You know what they say, size matters! Well, in apparel and shoe manufacturing it certainly does. This is why we're increasing our size (in regards to knowledge, of course) in the matter.
These essential measuring numbers not only constitute a key component of your tech pack but also will be something that could define your brand. Why, you ask? Let's find out!
We highly suspect you've seen this image before. Well, a similar one where the man is not wearing, shirt, jeans or flip-flops (in fact, he's naked). And no, he's not really waving at anyone or doing jumping jacks (although it looks like it;). It was legendary artist Leonardo da Vinci who took interest in the subject of human measurements and drew what is known as The Vitruvian Man. Da Vinci took notes from an architect named Vitruvius and his ideas of proportion, hence the name.
A very interesting fact from da Vinci's "Vitruvian" observations is that your height basically equals to the span of your arms when you stretch them out to the sides. Also that your height is also roughly 10 times the length from your wrist to the tip of your middle finger. Neat right? Go on, try it.
These are only a few of the many fascinating facts he helped determine. Ok, Leonardo da Vinci also painted the Mona Lisa, The Last Supper and is one of the greatest artists of all time. But you can always look for more info about that.
Da Vinci's explorations were more about art and beauty rather than finding clothes that fit. And although ready-made garments have existed for centuries, before the industrial revolution, clothes were mostly made to measure, either by tailors or at home.
Then with machines everywhere, mass ready-to-wear production boomed in the 1800s with military uniforms for men. But true sizing standards didn’t develop until the middle of the 20th century.
The history of sizing is long and fascinating and has gone through many changes over time. In fact, today it has become kind of confusing! Something called "vanity sizing" is very common, which is reducing the perceived (or labelled) size for so people believe they are buying a smaller size or the same as they always have. For example, a size 8 dress today is nearly the equivalent of a size 16 dress in 1958!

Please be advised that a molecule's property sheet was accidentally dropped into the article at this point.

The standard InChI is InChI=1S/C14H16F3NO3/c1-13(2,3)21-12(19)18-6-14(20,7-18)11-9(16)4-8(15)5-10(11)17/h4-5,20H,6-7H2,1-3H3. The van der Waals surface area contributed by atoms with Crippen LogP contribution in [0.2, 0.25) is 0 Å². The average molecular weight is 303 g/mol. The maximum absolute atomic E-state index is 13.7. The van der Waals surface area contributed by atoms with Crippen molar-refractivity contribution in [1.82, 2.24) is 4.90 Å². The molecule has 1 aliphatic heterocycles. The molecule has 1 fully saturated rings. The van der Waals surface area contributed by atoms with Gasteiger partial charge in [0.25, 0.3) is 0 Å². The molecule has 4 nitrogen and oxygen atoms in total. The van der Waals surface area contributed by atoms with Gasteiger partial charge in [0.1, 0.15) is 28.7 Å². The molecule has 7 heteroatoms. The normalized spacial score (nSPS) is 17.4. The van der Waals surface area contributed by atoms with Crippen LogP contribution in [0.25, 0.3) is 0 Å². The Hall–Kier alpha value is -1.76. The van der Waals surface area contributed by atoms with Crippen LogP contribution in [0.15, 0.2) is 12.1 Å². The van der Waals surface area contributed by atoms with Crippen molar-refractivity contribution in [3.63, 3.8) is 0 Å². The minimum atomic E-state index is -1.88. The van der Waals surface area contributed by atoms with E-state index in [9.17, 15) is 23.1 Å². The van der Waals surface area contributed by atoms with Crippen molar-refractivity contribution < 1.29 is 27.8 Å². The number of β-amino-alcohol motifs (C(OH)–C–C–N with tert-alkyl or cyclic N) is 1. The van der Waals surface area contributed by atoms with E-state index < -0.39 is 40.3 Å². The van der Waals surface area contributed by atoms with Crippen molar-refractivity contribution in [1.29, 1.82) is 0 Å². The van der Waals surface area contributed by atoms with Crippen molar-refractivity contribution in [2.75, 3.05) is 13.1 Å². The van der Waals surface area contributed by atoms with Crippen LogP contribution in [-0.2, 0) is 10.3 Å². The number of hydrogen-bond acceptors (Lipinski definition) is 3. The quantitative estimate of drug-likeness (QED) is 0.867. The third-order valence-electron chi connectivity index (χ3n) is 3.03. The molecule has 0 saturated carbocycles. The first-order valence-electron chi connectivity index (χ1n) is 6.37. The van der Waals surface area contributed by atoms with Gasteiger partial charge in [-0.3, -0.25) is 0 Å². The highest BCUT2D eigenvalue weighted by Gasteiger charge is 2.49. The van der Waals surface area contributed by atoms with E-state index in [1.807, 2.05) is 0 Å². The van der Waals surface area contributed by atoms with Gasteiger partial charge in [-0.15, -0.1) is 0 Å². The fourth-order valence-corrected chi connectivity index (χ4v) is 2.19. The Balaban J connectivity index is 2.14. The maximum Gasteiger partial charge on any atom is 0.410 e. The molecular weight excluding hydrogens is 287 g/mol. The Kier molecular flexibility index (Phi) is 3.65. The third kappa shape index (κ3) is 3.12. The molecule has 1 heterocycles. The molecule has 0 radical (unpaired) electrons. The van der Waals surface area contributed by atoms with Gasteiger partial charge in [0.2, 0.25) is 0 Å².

In fact, look at the absurdity of women's clothing sizes in one chart.
Measurements are an essential component of your design spec sheets, a.k.a Techpacks. You need to provide one with accurate measurements for each of your garments' sizes so they can be constructed correctly with an adequate fit. Also this way manufacturers and suppliers can assess how much fabric and materials you will need, among other things.
Make sure you introduce all of the Points of Measurement (POM) in your sizes table. If you're on Techpacker creating a spec sheet is super simple. Here are some great tips on writing measurement specs that will help you out, and you can also download this free example of a Spec Sheet.
There are several ways to measure and determine sizing, but being consistent is key. Each style in their respective sizes should be as homogenous as possible. The last thing you want is two size "M" shirts of the same style to have different measurements in reality — something that often happens with fast-fashion retailers as you may have noticed.
There might be small discrepancies in the way each person measures the body. But pick a method and stick to it, then, with some testing, you can always make small adjustments in time to better suit your brand.
It's used to increase or decrease the size of a pattern proportionally. This means maintaining shape, fit, balance, and scale of style details (dress, original design) as sizes change. As Threads magazine suggests it doesn't have to be complicated, and you can see the proof in their how-to guide.
If you happen to use Techpacker, you can use the grading feature in the measurement tables and it will automatically scale your sizes. Yei!
According to Shopify, 80% of returns are due to fit issues. Your customers don't want to guess if your size M or 6 will fit, and at the same time you don't want those costly returns if they guess incorrectly.
If your clothing comes in small, medium, and large, for example, provide comparable numerical sizes, such as sizes 8 to 10 for medium. And add the measurements for each size so the customers have an idea. You can also include common measurements, such as length, in inches or centimetres.
Now that we've touched upon the subject of number and letters to indicate size, be sure to look into these great tips in one of our blog posts that explains the difference between these two sizing systems and how to choose the best one for your brand.
This can greatly vary depending on whether you cater to men, produce formalwear or casual wear and a host of other factors.
The future ahead is promising and exciting. Maybe sooner than we imagine, we'll be throwing those measuring tapes away thanks to Artificial Intelligence machine learning. For example, Bold Metrics Inc
is using an AI-Powered Engine to match apparel fit to actual customers.
Meanwhile, others like House of House of Holland and Tesco’s F&F clothing range has worked with a 3D technology system that allows shoppers to create a ‘MeModel’ avatar, which can digitally ‘try on’ clothes.
In the meantime, for users, there is an online tool created by Anna Powell Smith to help you determine your size in of some of the most popular American and British high street brands. This could be a reference for your label too!
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